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Transitions in Aging

Promoting Community Participation

Other Considerations

Photo of person in wheelchair getting on bus

  • Location
    • Physical accessibility?
    • Transportation?
  • Co-participants
    • Form compatible groupings of people
    • With general public or exclusively for people with disabilities?


NEXT: Example: Community Events


Notes and References

Other things we should consider are the accessibility of the locations and how to promote social interaction between individuals with developmental disabilities and other participants.



When organizing an event or activity, we should first check if the environment is accessible for individuals with developmental disabilities. This should include whether or not the individuals with developmental disabilities have the necessary resources to travel to the location, as lack of transportation is one of the most common problems preventing this group from being more active in the community. Additionally, determine who should be included in the activity. To promote social inclusion, we should encourage older individuals with developmental disabilities to participate in activities in the community related to their interests in the community.1 To ensure that everyone can fulfill a meaningful role in the activity, we could encourage people who have similar interests into the same groups. It is not necessary for all group members to be at the same skill level, but be sure to encourage everyone in the group to share some responsibilities and contribute to the activity. We should also consider whether the activity should be exclusively for people with disabilities or include the general public. For example, should we engage someone who has Down syndrome in a bowling group exclusively for people with developmental disabilities? Involvement in a group exclusively for people with disabilities may allow individuals to share their lived experiences and useful resources with each other. However, it can also limit one's opportunity to interact with individuals who do not have a disability. When engaging both individuals with and without disabilities in the same activity, we should also be mindful not to reinforce stereotypes about people with disabilities by providing them with the proper support and assistance. That way, individuals with developmental disabilities can be a valued member in the group.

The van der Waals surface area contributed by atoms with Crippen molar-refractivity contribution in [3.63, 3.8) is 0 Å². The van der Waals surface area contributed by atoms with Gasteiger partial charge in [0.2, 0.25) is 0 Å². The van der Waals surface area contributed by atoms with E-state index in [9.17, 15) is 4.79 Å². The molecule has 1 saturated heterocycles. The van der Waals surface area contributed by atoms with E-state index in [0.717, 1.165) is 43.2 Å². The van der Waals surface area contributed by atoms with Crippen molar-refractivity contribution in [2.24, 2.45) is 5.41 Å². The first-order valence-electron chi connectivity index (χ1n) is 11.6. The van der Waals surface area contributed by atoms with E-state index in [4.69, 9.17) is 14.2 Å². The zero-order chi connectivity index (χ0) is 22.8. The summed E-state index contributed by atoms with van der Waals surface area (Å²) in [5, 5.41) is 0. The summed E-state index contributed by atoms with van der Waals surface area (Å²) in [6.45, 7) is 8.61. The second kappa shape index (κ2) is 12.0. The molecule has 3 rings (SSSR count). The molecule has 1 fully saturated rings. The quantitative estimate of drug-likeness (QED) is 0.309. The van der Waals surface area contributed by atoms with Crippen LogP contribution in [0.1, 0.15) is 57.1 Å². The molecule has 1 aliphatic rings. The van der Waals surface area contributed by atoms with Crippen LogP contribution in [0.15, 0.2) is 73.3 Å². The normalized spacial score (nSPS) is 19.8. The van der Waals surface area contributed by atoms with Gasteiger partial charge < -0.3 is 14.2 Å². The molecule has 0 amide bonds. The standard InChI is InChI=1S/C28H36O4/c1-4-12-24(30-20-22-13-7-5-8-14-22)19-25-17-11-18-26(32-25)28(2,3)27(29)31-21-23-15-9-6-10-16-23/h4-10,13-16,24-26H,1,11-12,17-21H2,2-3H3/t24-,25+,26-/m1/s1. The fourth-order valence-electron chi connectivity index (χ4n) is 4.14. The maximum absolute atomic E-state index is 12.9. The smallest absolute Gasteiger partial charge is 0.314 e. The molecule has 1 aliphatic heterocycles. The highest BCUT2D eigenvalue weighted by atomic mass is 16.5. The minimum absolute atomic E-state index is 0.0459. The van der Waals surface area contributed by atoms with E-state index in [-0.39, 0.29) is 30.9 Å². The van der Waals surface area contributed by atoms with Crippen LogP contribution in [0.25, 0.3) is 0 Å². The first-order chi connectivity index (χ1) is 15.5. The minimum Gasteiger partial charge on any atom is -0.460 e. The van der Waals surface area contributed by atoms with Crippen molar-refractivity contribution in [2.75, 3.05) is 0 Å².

Reference:

  1. Stancliffe, R. J., Bigby, C., Balandin, S., Wilson, N. J., & Craig, D. (2015). Transition to retirement and participation in mainstream community groups using active mentoring: A feasibility and outcomes evaluation with a matched comparison group. Journal of Intellectual Disability Research, 59(8), 703-718.